A number of steps are required within a defined food and beverage risk management structure;
• design a suitable process to kill or control relevant micro-organisms
• develop a suitable process control system
• Apply hygienic design, incorporating;
Factory siting and construction
Design of building structure
Selection of surface finishes
Segregation of work areas to control hazards
Flow of raw materials and product
Movement and control of people
Design and installation of the process equipment
Design and installation of services like air, water, steam, electricity.
Noxious processes like slaughter and tanning must be situated in designated industial nox zones.
Hygienic practises include requirements to;
• Return the processing environment to its original condition. These are usually referred to as cleaning and disinfection or sanitation programmes.
• Keep building, plant and equipment in efficient operation.
• Control cross-contamination during manufacture, usually related to people, surfaces, air and segregation of raw and cooked product. Such control is generally referred to as Good Manufacturing Practice (GMP).
HACCP, SANS 10049
Food and beverage management system standards are listed and explained on SHEQafrica. See the report ‘SANS 10049 replaced HACCP in Feb 2012’.
Food and beverage HACCP certification holders had to implement the new SANS 10049 standard and modify their prerequisite programmes (PRPs) by February 2012. The newly adopted standard covers hazards in environmental, human, equipment and supplies, thus including food and beverage processes and products.
Food and beverage sheq terminology
-Allergen management; covered in SANS 10049: 2012 audited standard, basis of SANS 10330 HACCP. Harmonized with ISO format and definitions. HACCP certification holders by February 2012 have to implement the new standard and modify PRPs. Covers hazards in environmental, human, equipment and supplies, thus processes and products.
-Culture; interaction of management systems with prevailing food safety culture [corporate climate] determines the operational food safety performance. Aggregation of prevailing, relatively constant, learned, shared attitudes, values and beliefs contributing to hygiene behaviour in a food handling environment.’
-Food handling organisation (FHO) SANS 10049; 2012 definition broad, including all steps. Annexes on high risk foods, and allergen management, following labelling legislation.
-High risk foods, covered in SANS 10049: 2012 audited standard, basis of SANS 10330 HACCP. Harmonized with ISO format and definitions. HACCP certification holders by February 2012 have to implement the new standard and modify PRPs. Covers hazards in environmental, human, equipment and supplies, thus processes and products.
-Hygiene cleanroom levels for various industries. Cleanroom ISO level 3 particle count <1000 /m3.Cleanroom neutral like urban air particle count 35-million /m3.
-Hygiene chem, pharmaceutical companies should use at least two different disinfectants with different modes of activity to conform to Good Manufacturing Practices. In addition, use a separate sporocidal disinfectant for sterile areas.
-Hygiene cleanroom levels based on max allowed particle count and microbial count, defined in cleanroom standard ISO14644 and ISO 14698.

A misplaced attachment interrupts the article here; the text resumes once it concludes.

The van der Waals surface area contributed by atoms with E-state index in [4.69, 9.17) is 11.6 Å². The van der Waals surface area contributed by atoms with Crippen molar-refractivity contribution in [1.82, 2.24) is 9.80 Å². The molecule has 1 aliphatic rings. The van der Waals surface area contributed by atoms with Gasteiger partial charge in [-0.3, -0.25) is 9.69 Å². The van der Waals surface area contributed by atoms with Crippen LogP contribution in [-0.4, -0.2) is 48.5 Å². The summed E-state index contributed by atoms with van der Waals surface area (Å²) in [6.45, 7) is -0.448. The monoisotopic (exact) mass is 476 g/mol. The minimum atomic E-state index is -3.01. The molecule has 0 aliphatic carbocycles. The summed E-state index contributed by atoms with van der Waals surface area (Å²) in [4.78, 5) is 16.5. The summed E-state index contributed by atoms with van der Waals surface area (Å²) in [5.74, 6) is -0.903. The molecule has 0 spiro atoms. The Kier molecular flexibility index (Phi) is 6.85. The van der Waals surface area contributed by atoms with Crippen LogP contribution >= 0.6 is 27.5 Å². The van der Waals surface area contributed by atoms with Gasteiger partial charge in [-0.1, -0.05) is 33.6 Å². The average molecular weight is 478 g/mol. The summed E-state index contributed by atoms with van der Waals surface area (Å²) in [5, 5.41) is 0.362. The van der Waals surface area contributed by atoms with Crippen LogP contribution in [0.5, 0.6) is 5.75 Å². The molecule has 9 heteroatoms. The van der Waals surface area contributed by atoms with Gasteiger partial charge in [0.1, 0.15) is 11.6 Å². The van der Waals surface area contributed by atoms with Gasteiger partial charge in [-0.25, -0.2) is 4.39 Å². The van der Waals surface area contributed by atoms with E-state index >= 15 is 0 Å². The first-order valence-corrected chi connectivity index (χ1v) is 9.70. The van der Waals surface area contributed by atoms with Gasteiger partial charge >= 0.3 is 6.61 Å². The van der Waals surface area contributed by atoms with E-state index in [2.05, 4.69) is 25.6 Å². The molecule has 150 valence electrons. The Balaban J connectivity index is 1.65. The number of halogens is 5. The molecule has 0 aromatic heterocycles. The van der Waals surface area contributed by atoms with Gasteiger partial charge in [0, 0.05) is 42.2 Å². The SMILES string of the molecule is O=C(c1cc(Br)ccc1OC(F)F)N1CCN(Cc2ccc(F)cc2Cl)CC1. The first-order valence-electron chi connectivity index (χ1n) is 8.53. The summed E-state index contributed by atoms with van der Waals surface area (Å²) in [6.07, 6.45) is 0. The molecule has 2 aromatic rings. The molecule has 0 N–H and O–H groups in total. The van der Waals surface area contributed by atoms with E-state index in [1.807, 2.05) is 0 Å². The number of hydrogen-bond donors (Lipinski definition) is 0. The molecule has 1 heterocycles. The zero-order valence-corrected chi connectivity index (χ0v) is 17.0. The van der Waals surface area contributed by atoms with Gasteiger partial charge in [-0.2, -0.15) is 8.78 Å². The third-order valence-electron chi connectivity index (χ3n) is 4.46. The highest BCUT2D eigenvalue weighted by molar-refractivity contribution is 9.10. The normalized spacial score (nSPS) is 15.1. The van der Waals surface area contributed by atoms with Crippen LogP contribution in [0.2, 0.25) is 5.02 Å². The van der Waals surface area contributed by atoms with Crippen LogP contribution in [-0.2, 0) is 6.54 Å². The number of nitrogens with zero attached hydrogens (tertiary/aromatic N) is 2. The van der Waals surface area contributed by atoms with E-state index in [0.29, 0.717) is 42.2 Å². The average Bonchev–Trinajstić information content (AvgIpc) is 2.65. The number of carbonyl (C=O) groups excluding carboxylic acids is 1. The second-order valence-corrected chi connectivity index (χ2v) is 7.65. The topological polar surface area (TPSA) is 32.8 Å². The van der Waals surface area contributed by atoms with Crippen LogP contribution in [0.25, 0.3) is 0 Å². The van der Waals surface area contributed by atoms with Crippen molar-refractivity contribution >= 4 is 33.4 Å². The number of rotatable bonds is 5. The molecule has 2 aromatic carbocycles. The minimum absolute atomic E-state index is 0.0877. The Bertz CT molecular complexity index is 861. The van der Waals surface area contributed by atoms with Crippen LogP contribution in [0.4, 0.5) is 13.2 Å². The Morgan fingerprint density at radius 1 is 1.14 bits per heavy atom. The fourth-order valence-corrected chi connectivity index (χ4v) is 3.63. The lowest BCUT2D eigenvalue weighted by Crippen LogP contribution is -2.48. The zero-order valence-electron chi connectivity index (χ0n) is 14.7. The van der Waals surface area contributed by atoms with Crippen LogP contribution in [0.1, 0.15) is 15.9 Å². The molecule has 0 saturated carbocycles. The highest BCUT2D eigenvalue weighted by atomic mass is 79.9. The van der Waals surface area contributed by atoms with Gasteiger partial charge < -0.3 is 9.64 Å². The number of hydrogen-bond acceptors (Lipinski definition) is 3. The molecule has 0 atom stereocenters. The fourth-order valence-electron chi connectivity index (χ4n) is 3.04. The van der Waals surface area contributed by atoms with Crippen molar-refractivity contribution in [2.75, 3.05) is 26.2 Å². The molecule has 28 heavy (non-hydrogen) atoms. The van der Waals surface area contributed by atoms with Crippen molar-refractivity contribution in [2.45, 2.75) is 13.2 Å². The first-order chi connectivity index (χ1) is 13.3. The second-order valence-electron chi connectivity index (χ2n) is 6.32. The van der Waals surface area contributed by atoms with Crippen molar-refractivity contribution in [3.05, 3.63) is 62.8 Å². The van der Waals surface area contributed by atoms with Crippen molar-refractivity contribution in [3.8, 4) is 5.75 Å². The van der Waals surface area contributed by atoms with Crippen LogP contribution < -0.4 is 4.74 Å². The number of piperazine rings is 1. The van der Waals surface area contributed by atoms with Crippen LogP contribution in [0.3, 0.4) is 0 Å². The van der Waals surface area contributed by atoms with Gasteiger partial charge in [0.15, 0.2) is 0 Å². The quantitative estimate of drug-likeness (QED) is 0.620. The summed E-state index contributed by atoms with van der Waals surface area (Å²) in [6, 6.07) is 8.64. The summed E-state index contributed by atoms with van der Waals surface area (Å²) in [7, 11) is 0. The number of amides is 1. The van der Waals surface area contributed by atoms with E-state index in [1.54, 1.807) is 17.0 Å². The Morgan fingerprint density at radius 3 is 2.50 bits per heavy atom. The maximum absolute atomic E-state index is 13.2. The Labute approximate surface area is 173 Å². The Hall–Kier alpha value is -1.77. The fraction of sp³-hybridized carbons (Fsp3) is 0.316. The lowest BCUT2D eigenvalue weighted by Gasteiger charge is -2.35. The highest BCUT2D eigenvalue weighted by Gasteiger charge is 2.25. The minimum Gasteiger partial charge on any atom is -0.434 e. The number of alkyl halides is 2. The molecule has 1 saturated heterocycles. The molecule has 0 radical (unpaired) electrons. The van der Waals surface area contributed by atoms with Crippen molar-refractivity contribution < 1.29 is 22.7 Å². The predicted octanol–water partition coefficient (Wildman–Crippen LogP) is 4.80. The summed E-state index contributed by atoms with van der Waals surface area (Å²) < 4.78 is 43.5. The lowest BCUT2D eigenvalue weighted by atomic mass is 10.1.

-Hygiene is ‘conditions and measures required to ensure safety and suitability of food at all stages of the food chain’.
-Hygiene mop cotton rope hazards, soiled, uncleanable, un-disinfectable, moist, sensitive to acids, insensitive to alkali, carrying microbiology (fungi, bacilli).
-Hygiene mop cover moistens max 20m2 with detergent or disinfectant in one dip. Prepare disinfection solution in bucket 1, soak required mop covers, use mop cover 1, dip in water bucket, wring in bucket 2, soak again [?] No double dip. Clean mop covers by a qualified cleanroom laundry.
-Hygiene mop flat, specialist applications and environments; effective, quick to use, remove grease and oil patches in one motion, reliable even without chemicals, quick drying floor, clean open-pored and structured surfaces, control amount of liquid applied.
-Hygiene mop number, assess number of mops and buckets [and chem] needed based on size [and contaminants]
-Hygiene mop sponge, Roll-O-Matic, wringer integrated, water application minimsed, synthetic fibres. mop head replaced regularly to avoid microbiological infestation. Shed visible and non-visible particles, typically not autoclavable.
-Hygiene mop string mop, use disposable, or several in series, synthetic micro fibres in a three bucket series.
-Hygiene Sinner’s Circle incorporates four interrelated components of efficient cleaning. Includes People; Quality; Temperature variation; Chemical action; Mechanical action; Staff skills; Equipment and material.
-Hygiene training UK level four exams, highest food safety qualification,require managers to answer questions on how to assess and improve food safety culture. Food safety culture found a causative factor in food poisoning outbreaks.
-Labelling covered in Consumer Protection Act, supported by SANS 10049 annexes on high risk foods and allergen management.
-Microbial count, ISO 14698 Cleanroom standard levels of max microbial counts. See ISO 14644 for particle counts
-Particle count, ISO 14644 Cleanroom standard levels of max particle counts. See ISO 14698 for microbial counts.
-Procure material recommended for food or pharmaceutical industry.
-Recall, due to contamination or haz suspicion, to protect public lives, health, corporate reputation
-Risk assessment; determine priority of hygiene, areas, equipment, processes
-Train staff in allergen awareness; peanuts, iodine in shellfish and latex